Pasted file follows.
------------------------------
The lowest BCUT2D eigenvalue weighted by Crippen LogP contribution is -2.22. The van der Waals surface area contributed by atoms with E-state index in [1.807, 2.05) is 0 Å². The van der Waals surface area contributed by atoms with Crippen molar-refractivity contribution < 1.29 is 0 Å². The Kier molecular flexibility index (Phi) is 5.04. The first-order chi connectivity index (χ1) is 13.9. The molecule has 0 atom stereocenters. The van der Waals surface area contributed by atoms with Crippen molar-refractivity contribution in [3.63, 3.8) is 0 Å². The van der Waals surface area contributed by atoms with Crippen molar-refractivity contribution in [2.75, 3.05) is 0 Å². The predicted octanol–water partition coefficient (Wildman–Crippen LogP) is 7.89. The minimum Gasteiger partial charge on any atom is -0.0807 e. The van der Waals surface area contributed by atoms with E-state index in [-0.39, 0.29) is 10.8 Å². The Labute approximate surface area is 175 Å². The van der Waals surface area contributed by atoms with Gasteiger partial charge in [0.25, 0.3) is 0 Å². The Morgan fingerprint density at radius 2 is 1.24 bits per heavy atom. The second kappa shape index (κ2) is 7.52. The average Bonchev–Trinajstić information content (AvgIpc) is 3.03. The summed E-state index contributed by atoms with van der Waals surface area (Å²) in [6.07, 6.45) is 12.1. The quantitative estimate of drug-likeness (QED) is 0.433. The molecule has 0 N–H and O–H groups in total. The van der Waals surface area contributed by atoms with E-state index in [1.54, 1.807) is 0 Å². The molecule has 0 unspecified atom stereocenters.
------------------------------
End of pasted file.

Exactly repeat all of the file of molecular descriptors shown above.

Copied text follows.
The lowest BCUT2D eigenvalue weighted by Crippen LogP contribution is -2.22. The van der Waals surface area contributed by atoms with E-state index in [1.807, 2.05) is 0 Å². The van der Waals surface area contributed by atoms with Crippen molar-refractivity contribution < 1.29 is 0 Å². The Kier molecular flexibility index (Phi) is 5.04. The first-order chi connectivity index (χ1) is 13.9. The molecule has 0 atom stereocenters. The van der Waals surface area contributed by atoms with Crippen molar-refractivity contribution in [3.63, 3.8) is 0 Å². The van der Waals surface area contributed by atoms with Crippen molar-refractivity contribution in [2.75, 3.05) is 0 Å². The predicted octanol–water partition coefficient (Wildman–Crippen LogP) is 7.89. The minimum Gasteiger partial charge on any atom is -0.0807 e. The van der Waals surface area contributed by atoms with E-state index in [-0.39, 0.29) is 10.8 Å². The Labute approximate surface area is 175 Å². The van der Waals surface area contributed by atoms with Gasteiger partial charge in [0.25, 0.3) is 0 Å². The Morgan fingerprint density at radius 2 is 1.24 bits per heavy atom. The second kappa shape index (κ2) is 7.52. The average Bonchev–Trinajstić information content (AvgIpc) is 3.03. The summed E-state index contributed by atoms with van der Waals surface area (Å²) in [6.07, 6.45) is 12.1. The quantitative estimate of drug-likeness (QED) is 0.433. The molecule has 0 N–H and O–H groups in total. The van der Waals surface area contributed by atoms with E-state index in [1.54, 1.807) is 0 Å². The molecule has 0 unspecified atom stereocenters.